Sandy Williams says her father was 74 years old when he took his own life seven years ago. She says the suicides of Kate Spade and Anthony Bourdain this week take her right back to the day her father died. “You never get used to it,” Williams said. “There are always questions about why and what could have been done to prevent it.”
Since her father’s suicide, Williams has committed herself to the cause of suicide prevention and education. She has started a foundation in memory of her father called Jerry’s Walk and she currently serves as president of the board at the Ohio Suicide Prevention Foundation.
While she says she’s troubled by the recent high profile suicides, she is thrilled that people are now talking about the problem. “There’s just a lot of stigma around suicide and so we don’t talk about it,” Williams said. “People don’t understand it. They have a stereotype in their mind of the person who takes their life and why.”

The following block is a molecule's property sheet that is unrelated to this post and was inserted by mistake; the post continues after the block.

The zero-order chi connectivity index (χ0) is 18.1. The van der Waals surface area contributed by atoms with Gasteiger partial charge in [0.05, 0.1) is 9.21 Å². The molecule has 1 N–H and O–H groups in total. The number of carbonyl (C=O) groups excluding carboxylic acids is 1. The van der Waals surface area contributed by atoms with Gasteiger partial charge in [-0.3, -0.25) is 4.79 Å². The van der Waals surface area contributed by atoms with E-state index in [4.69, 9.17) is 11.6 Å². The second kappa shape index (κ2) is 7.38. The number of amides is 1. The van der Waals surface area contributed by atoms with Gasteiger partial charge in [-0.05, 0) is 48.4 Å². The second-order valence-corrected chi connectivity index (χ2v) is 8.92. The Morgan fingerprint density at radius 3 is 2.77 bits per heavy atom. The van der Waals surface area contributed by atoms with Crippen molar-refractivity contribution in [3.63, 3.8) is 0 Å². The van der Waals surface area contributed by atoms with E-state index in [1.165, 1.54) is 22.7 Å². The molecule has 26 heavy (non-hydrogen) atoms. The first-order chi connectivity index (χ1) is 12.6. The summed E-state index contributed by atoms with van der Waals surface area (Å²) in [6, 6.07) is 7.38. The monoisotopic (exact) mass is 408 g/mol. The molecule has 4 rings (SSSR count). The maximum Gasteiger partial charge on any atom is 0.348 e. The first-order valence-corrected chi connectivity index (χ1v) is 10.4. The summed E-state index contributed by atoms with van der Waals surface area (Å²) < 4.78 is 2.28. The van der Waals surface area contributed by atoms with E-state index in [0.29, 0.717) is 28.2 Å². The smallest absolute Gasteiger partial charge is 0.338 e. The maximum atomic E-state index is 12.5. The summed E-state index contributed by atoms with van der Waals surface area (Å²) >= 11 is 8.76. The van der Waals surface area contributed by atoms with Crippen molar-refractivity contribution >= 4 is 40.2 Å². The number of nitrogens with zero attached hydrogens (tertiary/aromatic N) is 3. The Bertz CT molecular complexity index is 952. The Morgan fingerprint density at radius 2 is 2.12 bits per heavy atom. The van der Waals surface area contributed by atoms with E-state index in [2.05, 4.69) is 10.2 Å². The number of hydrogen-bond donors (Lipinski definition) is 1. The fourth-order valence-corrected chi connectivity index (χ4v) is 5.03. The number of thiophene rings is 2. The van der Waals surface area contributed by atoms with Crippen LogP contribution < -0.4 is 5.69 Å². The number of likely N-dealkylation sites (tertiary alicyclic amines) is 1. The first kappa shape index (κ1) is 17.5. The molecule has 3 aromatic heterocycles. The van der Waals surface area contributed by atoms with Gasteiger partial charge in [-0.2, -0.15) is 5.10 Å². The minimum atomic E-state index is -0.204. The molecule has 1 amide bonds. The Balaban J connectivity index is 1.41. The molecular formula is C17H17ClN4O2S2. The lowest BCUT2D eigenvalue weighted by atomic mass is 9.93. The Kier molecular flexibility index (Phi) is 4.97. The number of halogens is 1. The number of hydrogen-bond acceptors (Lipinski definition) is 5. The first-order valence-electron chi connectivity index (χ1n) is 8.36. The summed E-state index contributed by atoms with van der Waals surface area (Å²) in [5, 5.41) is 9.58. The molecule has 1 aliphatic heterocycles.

Suicide rates are up by 30 percent across the nation since 1999, federal health officials reported Thursday. In less than a decade the rate of suicides in Ohio has gone up 36 percent meaning an average of about 5 people a day now die from suicide in Ohio.
Even though depression had been thought to be the major cause of suicide, the Centers for Disease Control and Prevention now reports that only about half the people who died by suicide had a known mental health condition.
Dr. Megan Schabbing, medical director of psychiatric emergency services at OhioHealth Riverside Hospital says suicidal thoughts are a symptom of many types of mental illness and are indicative of brain dysfunction. “If you’re somebody who’s experiencing suicidal thoughts, that’s not your fault,” Schabbing said. “That is indicative of your brain not working right at that time.”
Dr. Schabbing says she’s not surprised by the new statistics but says they point to a need for more education and more conversations about suicide and some of the warning signs. “Anytime anyone you know makes a comment about wanting to die or ‘I want to kill myself’ – take it seriously,” Schabbing said. “I think there’s often times a misconception, ‘Oh she’s being dramatic, she wants attention.’ Don’t assume that. Take it seriously.”
Franklin County Suicide Prevention Hotline 614-221-5445
National Suicide Prevention Hotline 800-273-8255